En EspaŅol

Q. Who is Mr. Smarty Plants?

A: There are those who suspect Wildflower Center volunteers are the culpable and capable culprits. Yet, others think staff members play some, albeit small, role. You can torture us with your plant questions, but we will never reveal the Green Guru's secret identity.

Help us grow by giving to the Plant Database Fund or by becoming a member

Did you know you can access the Native Plant Information Network with your web-enabled smartphone?


Ask Mr. Smarty Plants

Ask Mr. Smarty Plants is a free service provided by the staff and volunteers at the Lady Bird Johnson Wildflower Center.

Search Smarty Plants
See a list of all Smarty Plants questions
Can't find the answer in our existing FAQs, submit a question to Mr. Smarty Plants.
Need help with plant identification, visit the plant identification page.
rate this answer
2 ratings

Saturday - August 04, 2012

From: Elgin, TX
Region: Southwest
Topic: Planting, Shrubs
Title: Transplanting American Beautyberry from Elgin TX
Answered by: Barbara Medford


A friend wants me to take her American Beautyberry shrubs that are in containers, because she is moving and can't take them with her. I have to transport them in the back of a truck and am afraid that the wind will break the stems. It is August, but can I prune them back now, while they still have many berries, so they can be transported safely?


We guess if it's that or abandon Callicarpa americana (American beautyberry), a very fine plant, then yes, give it a try. This is, as we are sure you know, NOT a good time to transplant any woody plant, and the risk of transplant shock is high, so plan carefully. The wind around the truck bed drying out the leaves, roots and stems will be just as damaging as stem breakage. Try to arrange to do the trimming in a "cool" part of the day, as short a time before they will be moved as possible. Keep them watered well as long as they are in the pots. but not the day before moving day, that will make the pots heavier and harder to handle. Have holes already prepared in the destination garden before the move is begun.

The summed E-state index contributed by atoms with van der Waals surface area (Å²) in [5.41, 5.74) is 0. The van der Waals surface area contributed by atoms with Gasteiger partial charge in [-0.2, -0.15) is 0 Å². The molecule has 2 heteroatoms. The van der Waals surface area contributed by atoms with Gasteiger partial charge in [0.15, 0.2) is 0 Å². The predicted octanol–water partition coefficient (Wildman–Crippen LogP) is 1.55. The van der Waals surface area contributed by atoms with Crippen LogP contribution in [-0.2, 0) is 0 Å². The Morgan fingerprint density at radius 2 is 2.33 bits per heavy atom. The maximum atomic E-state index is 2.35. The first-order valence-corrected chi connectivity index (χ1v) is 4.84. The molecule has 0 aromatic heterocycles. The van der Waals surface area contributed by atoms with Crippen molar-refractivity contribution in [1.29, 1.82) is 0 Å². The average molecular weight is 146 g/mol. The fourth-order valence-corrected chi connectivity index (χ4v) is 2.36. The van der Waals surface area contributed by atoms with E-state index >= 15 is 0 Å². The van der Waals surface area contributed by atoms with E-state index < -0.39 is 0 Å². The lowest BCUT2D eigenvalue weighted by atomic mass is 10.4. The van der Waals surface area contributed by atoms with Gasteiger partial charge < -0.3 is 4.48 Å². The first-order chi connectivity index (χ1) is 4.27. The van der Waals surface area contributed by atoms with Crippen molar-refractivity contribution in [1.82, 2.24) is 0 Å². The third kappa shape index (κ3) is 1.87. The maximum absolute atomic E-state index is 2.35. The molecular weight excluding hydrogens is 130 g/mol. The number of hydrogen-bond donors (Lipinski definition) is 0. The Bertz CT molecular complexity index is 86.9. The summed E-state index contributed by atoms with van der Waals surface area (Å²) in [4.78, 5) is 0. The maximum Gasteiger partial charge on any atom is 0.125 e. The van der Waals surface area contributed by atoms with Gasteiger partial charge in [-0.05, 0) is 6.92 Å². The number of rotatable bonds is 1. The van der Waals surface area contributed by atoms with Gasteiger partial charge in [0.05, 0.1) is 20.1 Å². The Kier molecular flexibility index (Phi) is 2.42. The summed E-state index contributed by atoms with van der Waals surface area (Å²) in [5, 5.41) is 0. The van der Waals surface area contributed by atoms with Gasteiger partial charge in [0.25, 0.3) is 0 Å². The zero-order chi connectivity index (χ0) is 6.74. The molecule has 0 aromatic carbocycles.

As you remove each shrub from its container, check the roots to make sure they have not wrapped around in the container. Some root trimming is appropriate so the roots can get quickly out into the new soil, before the roots strangle the bush.

The dirt out of the prepared holes should be amended with compost or other organic matter to help the new rootlets access nutrients in the soil and improve drainage. Get them pot to hole as quickly as possible, pull the amended dirt in around the root ball, leaving it a little higher than the original soil level, as the dirt will settle as it is watered. As soon as each plant is in its hole, stick a hose as far down in the dirt around the roots as you can, and let it dribble slowly until water comes to the surface. Hopefully, by then you will have the next shrub in its hole and can move the hose there. Water every bush this way 2 or 3 times a week as long as it is so hot and dry.

You probably will experience some leaf drop-the "transplant shock" that we mentioned. If you grow concerned that a bush is dead, do the thumbnail test, scratching a very thin outer layer off  a branch. If it has a green layer under there, that branch is still alive. This plant is deciduous and may drop leaves even earlier than usual, but continue to keep them watered and check to see if they are alive. DO NOT FERTILIZE. This will be a plant struggling to survive and to be fed fertilizer intended to push it to put out new leaves could easily be the last straw.


From the Image Gallery

American beautyberry
Callicarpa americana

American beautyberry
Callicarpa americana

American beautyberry
Callicarpa americana

More Shrubs Questions

Fast-growing non-invasive shrub for privacy fence in Sugar Land TX
December 06, 2011 - I live in South Texas in Sugar Land. I was going to plant oleanders in my backyard along the fence as a privacy hedge, about 20 feet from my house. However, I was told they were a bad choice becaus...
view the full question and answer

Colorful shrubs for Kansas
June 02, 2009 - I would like to plant some bushes or shrubs on the front side of our house which faces east. I would like them to grow 5' tall and provide beautiful color or blooms. What would be best for my locat...
view the full question and answer

Coralberry in Central Texas has lost leaves
October 07, 2009 - I planted a coralberry this past spring. It seemed to be doing well, but then I noticed some of its leaves were missing. Gradually, all the leaves disappeared, from the top of the plant down. It is ab...
view the full question and answer

Propagation of wax myrtle from Lafayette LA
December 10, 2012 - Hello, I have a good portion of Wax Myrtle Seeds. How do I get them Started for planting? Have been told to put several seeds in a Jar lid in a very damp paper-towel & leave them there till they ...
view the full question and answer

Aromatic sumac in Travis County
August 14, 2010 - This is an answer to article in today's, August 14, newspaper. I assume that aromatic sumac is native to Travis county because I have it all over my property. It turns bright red in the fall adding...
view the full question and answer

Smarty Plants's Facebook profile Support the Wildflower Center by Donating Online or Becoming a Member today.

Mr. Smarty Plants wants you to be his Facebook friend. Click the Facebook icon to add yourself to Mr. Smarty Plants list of friends.
© 2015 Lady Bird Johnson Wildflower Center